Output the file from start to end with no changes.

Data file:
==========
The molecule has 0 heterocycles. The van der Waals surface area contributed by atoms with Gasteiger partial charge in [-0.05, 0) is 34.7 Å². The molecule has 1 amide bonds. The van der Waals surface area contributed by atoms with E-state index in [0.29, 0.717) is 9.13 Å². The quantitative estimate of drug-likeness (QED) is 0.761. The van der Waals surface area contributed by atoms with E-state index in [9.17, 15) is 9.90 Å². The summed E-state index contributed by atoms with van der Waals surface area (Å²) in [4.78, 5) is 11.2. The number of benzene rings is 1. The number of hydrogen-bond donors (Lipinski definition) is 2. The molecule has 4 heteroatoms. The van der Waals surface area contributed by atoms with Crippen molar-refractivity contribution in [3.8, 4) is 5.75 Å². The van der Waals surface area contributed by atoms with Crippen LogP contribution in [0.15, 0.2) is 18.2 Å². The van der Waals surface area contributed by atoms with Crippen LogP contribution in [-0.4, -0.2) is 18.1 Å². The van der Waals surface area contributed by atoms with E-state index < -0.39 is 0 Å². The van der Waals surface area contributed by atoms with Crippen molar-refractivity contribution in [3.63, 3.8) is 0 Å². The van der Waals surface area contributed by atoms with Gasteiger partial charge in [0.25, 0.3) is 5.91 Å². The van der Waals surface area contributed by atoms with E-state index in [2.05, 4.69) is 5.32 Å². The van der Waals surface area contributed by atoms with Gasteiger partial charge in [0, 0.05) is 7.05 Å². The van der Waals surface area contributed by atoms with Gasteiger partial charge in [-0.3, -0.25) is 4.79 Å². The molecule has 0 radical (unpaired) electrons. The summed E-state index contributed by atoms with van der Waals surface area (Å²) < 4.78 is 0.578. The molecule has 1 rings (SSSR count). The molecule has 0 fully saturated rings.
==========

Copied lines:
The molecule has 0 heterocycles. The van der Waals surface area contributed by atoms with Gasteiger partial charge in [-0.05, 0) is 34.7 Å². The molecule has 1 amide bonds. The van der Waals surface area contributed by atoms with E-state index in [0.29, 0.717) is 9.13 Å². The quantitative estimate of drug-likeness (QED) is 0.761. The van der Waals surface area contributed by atoms with E-state index in [9.17, 15) is 9.90 Å². The summed E-state index contributed by atoms with van der Waals surface area (Å²) in [4.78, 5) is 11.2. The number of benzene rings is 1. The number of hydrogen-bond donors (Lipinski definition) is 2. The molecule has 4 heteroatoms. The van der Waals surface area contributed by atoms with Crippen molar-refractivity contribution in [3.8, 4) is 5.75 Å². The van der Waals surface area contributed by atoms with Crippen LogP contribution in [0.15, 0.2) is 18.2 Å². The van der Waals surface area contributed by atoms with Crippen LogP contribution in [-0.4, -0.2) is 18.1 Å². The van der Waals surface area contributed by atoms with E-state index < -0.39 is 0 Å². The van der Waals surface area contributed by atoms with Crippen molar-refractivity contribution in [3.63, 3.8) is 0 Å². The van der Waals surface area contributed by atoms with Gasteiger partial charge in [0.25, 0.3) is 5.91 Å². The van der Waals surface area contributed by atoms with E-state index in [2.05, 4.69) is 5.32 Å². The van der Waals surface area contributed by atoms with Gasteiger partial charge in [0, 0.05) is 7.05 Å². The van der Waals surface area contributed by atoms with Gasteiger partial charge in [-0.3, -0.25) is 4.79 Å². The molecule has 0 radical (unpaired) electrons. The summed E-state index contributed by atoms with van der Waals surface area (Å²) < 4.78 is 0.578. The molecule has 1 rings (SSSR count). The molecule has 0 fully saturated rings.